One Size Does Not Fit All

  • SQLHammer

    Say Hey Kid

    Points: 669

    Comments posted to this topic are about the item One Size Does Not Fit All

    Derik Hammer
    @SQLHammer
    www.sqlhammer.com

  • Michael Valentine Jones

    SSC Guru

    Points: 64818

    "For every complex problem, there is an answer that is clear, simple--and wrong."

    H.L. Mencken, "The Divine Afflatus"

  • shoestringdba

    SSCertifiable

    Points: 6206

    Living this out right now in a way.

    After watching our Facilities people cringe every time someone asked them for a report on repairs and maintenance, I finally walked into their office and said, "Go find some facilities maintenance and repair packages that make sense and do what you need them to do. I'll help you with the technical part of it." Eventually we found a very nice third-party cloud-based solution that has them (and our management and accounting people) turning handsprings. It's not perfect, and I'm working on integrating the data with our other systems, but it's revolutionizing our Facilities department.

    They had been using one of those "one-size-fits-the-bottom-line" solutions which was terrible and not even made for the purpose of repair and maintenance (it tracked certification and validation - which is entirely different). One day when the main office discovered the current version of that software was going out of support, a huge search began for a replacement. One of the first things out of the mouths of executive managment was - you guessed it - we want a "one-size-fits-our-bottom-line" solution.

    And even though we offered the solution we had procured, the leading candidate right now is the newer version of the same crappy package they had before even though it will take a year and a half just to implement it and we're humming along nicely with our solution.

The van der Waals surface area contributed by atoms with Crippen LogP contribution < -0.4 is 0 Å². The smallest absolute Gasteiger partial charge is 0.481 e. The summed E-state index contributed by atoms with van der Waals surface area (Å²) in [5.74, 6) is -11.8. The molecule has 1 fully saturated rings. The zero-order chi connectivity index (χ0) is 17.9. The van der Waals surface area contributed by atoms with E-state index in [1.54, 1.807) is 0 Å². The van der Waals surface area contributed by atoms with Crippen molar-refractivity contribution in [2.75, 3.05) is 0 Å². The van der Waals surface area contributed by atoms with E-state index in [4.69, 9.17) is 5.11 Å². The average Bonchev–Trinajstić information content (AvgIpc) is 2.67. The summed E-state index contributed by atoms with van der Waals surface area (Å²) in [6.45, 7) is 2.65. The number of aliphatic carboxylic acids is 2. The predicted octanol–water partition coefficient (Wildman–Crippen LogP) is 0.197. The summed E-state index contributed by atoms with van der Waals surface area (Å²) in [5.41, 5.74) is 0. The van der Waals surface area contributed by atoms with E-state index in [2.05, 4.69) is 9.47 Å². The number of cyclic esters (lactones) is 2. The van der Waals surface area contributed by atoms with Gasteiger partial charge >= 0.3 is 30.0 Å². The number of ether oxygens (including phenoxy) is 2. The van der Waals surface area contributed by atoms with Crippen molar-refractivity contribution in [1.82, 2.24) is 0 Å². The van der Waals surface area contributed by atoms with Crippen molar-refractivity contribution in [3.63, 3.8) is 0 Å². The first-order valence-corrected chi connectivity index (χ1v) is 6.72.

Talk about the defintion of insanity...

    ____________
    Just my $0.02 from over here in the cheap seats of the peanut gallery - please adjust for inflation and/or your local currency.

  • Jerry Sommerville

    SSC Veteran

    Points: 271

    I agree, there is no "one-size-fits-all" solution in the world of Enterprise Systems. I have this long experience where I have seen the pendulum swing back and forth from "Solve the problem" to "Standardize Everything". The result is a never ending morass of opportunities that keep IT people employed and often frustrated. What we need is more experience on the bench, a practicle approach to managing day-to-day operations and a management oversight that understand the value of well run IT information systems that have true value and contribution to the bottom line instead of the endless stream of expenditures percieved as "fixing what's wrong" which has no real value to the executive in the corner office.

  • OCTom

    SSChampion

    Points: 11755

    crussell-931424 (7/16/2014)


    I can't count the number of times management has presented me with an assignment which is the solution to some problem they have. Once implemented and they realize the failure we end up asking what it is they are attempting to solve so that we can develop a workable solution.

    Why is it that the question "What are you trying to solve?" is many times the last question asked? :crazy:

    Tom

  • Eirikur Eiriksson

    SSC Guru

    Points: 182511

    On the line of George Orwell, "one-size-fits-all as not all sizes are equal"

    ๐Ÿ˜Ž

  • swwg69

    SSC Veteran

    Points: 294

    What is the most extreme case? You cannot lose a singe transaction when the earthquake hits.

    Write up a solution that handles that, then scale out to EVERY table in EVERY server.